in the desert
enabling the Briton
to discover in a second
all the virgins
awaiting his arrival
unless he finds
he’s sitting with Osama
holding marshmallows
blackened on a stick.

Two Poems by David S. Pointer

Posted in David S. Pointer with tags on October 26, 2014 by Scot

Gum Based Good Times

The antique gumball
machine tech patted
his little globe dispenser
saying it was “the gum”
that really got each
baseball game started,
and helped a fastball
burn hot as a fireplace
front or brought out a
cartridge box boom
at the crack of a bat,
or helped the coach
keep up maintenance
on all our game gear
stored in that Nicaraguan
coffee gunny sack
season after season,
so in baseball’s brief
little league time line-
It’s the chewing gum
that may be going down
into history with the
chomping rest of us.

-Previously appeared in “Spitball”

Land of Post Season Fever

Opposing flame thrower
high on circus bear bravado
atop dusty pitching mound
blowing code, sign language
to their ever crumpled catcher
found me remembering that
time in 67 when the Yardbirds
finished torching the radio and
the sports announcer came on
telling how owner Charles Finley
was taking the Kansas City As
out to Oakland in one of those
Brooklyn Dodger city betrayal
deals riding off on mismatched
reindeer turning us Royal blue

GARY’S TREE by Mather Schneider

Posted in Mather Schneider with tags on October 26, 2014 by Scot

For years Gary would park his cab
in the shade of the tree in the corner of the parking lot
behind the Wafflehouse
on 22nd Street
when it got hot in the afternoon
and it was slow and he was tired
of driving.

Gary’s 58
with a long white beard, one replaced
and he walks with a cane, been
driving a cab for 18 years.
He can remember
when that tree behind the Wafflehouse
was small
and the Wafflehouse hadn’t even been built yet.

Yesterday he told us other cab drivers

“Some fuckhead cut my tree down!
Now I got no place to go.
I’d like to take an axe
to that son of a bitch!”

And there are people who will say
Gary needs more courage
to live a fuller life
and there are people who will say
Gary needs to find another job
and anyway
it wasn’t HIS tree,
it wasn’t his PRIVATE PROPERTY,
he had no RIGHTS when it came to this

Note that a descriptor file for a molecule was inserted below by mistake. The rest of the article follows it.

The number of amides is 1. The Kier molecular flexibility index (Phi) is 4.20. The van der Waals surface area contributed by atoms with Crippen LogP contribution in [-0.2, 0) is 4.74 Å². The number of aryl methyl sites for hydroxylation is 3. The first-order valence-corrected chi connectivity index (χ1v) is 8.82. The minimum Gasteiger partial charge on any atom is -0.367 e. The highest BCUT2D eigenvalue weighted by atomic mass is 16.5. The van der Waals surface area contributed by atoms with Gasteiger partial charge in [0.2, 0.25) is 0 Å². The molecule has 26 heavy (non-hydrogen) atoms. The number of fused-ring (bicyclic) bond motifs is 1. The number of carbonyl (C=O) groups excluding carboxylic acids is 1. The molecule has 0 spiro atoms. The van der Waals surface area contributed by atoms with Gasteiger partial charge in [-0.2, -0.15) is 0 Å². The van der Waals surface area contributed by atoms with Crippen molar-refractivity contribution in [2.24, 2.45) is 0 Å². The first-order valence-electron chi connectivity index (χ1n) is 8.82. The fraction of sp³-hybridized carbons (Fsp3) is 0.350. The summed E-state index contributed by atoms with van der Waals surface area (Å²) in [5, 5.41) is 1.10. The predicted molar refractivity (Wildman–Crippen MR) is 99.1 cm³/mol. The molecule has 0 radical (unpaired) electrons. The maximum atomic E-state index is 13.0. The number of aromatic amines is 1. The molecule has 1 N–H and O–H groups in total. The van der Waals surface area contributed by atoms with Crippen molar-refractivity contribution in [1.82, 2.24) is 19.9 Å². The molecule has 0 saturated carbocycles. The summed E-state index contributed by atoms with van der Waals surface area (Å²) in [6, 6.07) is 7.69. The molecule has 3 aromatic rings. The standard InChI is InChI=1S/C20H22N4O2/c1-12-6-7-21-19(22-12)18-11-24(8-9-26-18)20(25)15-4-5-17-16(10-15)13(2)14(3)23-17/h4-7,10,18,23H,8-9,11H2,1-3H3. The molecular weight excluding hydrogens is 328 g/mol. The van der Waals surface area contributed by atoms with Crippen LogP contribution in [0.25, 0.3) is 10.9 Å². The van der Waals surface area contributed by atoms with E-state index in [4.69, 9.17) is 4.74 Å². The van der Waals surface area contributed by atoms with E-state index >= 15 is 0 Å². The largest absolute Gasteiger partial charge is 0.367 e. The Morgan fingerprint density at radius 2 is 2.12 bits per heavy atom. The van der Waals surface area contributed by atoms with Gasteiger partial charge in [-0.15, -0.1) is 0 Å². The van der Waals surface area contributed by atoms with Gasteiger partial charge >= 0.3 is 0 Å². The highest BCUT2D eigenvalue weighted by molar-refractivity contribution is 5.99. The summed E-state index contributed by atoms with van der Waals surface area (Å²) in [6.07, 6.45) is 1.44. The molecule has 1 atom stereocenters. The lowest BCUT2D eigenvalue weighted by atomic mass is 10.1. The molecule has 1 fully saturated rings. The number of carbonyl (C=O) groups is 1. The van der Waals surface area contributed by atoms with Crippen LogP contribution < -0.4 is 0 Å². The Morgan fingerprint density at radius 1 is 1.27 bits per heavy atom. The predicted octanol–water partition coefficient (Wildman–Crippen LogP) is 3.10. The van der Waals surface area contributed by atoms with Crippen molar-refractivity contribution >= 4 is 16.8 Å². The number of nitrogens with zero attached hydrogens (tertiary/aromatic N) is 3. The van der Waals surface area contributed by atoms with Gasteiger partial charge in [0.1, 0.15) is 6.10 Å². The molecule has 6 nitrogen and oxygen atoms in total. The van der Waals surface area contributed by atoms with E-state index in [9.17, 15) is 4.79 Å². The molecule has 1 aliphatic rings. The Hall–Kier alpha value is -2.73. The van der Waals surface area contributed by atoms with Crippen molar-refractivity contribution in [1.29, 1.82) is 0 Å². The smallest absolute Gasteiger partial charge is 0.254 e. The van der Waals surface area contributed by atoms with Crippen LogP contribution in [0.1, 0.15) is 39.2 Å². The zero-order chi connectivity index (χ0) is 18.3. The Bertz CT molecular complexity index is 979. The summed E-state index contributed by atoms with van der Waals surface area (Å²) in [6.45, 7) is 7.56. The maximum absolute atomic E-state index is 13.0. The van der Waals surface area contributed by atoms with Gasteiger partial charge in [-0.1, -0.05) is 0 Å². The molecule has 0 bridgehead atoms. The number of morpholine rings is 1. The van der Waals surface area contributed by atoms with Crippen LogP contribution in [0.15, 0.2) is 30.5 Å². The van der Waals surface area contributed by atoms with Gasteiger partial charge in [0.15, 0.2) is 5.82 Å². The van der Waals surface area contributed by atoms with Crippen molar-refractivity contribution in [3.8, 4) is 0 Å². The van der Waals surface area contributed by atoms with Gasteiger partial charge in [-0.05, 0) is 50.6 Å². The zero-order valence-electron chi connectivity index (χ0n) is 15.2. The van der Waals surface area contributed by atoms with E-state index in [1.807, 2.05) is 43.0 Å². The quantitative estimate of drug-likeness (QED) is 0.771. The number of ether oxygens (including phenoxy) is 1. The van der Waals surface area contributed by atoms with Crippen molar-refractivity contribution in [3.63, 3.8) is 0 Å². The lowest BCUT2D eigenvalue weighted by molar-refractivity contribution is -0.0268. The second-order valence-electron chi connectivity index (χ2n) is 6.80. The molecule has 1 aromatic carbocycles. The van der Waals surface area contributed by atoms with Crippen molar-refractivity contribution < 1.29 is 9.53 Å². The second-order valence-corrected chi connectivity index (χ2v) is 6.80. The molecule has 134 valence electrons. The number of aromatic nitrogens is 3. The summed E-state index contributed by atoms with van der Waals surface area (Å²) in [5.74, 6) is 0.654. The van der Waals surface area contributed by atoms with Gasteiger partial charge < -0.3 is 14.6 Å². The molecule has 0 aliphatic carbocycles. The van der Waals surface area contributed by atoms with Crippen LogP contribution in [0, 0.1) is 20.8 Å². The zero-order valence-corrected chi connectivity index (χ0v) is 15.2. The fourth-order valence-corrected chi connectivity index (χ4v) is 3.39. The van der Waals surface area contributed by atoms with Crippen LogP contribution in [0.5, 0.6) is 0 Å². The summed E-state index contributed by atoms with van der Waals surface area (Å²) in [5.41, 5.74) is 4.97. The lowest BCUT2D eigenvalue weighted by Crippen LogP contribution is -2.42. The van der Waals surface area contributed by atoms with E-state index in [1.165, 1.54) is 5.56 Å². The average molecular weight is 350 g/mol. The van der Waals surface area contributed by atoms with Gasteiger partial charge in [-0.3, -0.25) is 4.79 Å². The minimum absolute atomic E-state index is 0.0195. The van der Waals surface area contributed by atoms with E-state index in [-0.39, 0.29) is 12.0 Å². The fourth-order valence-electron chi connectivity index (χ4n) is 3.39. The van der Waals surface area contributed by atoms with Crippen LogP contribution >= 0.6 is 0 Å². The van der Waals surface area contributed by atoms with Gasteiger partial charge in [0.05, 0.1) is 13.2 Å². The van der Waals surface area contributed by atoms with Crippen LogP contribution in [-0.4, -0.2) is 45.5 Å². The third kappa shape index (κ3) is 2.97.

I guess that’s true
but there aren’t that many trees
around here
and it gets hot in the summer
under that sun.

The thing is, Gary’s old, doesn’t have much
to live for anymore
and now he’s talking
about killing someone with
an axe

and there isn’t a cabby in the yard
who would stop him.

SMILE by Ag Synclair

Posted in Ag Synclair with tags on October 26, 2014 by Scot

at the diner counter
an old woman told me to smile
she wanted me to magically
copy a happy fucking grin
and paste it to my face.

my wiring does not allow empty smiles
or lies
told by the ugliest people I know
people with lawns
too many cars
and country club teeth

they don’t have a soul
a heart
a receptor of all things
and damaged.

I’ll smile for you, old woman
I’ll smile when the ugliest among us can write
when they drop the cover
stop smiling
and show the world their bruises.

Words by Wolfgang Carstens Art by Janne Karlsson

Posted in Janne Karlsson, Wolfgang Carstens with tags , , on October 26, 2014 by Scot


for carolyn wearing the crown of pain by John Sweet

Posted in John Sweet with tags on October 26, 2014 by Scot

on the other side of the continent
in the wrong part of the year,
bleeding ice-cold sunlight and
thinking about st maria and last blurry
fucked up days of dennis wilson

waiting for the children to run away

waiting for judas and his
latest girlfriend and when he finally arrives
he brings a copy of exile on main st
and a bottle of wine

smiles and says the
brightest days are behind us

knows in his heart that there is no
end in this world to the list of
things not worth dying for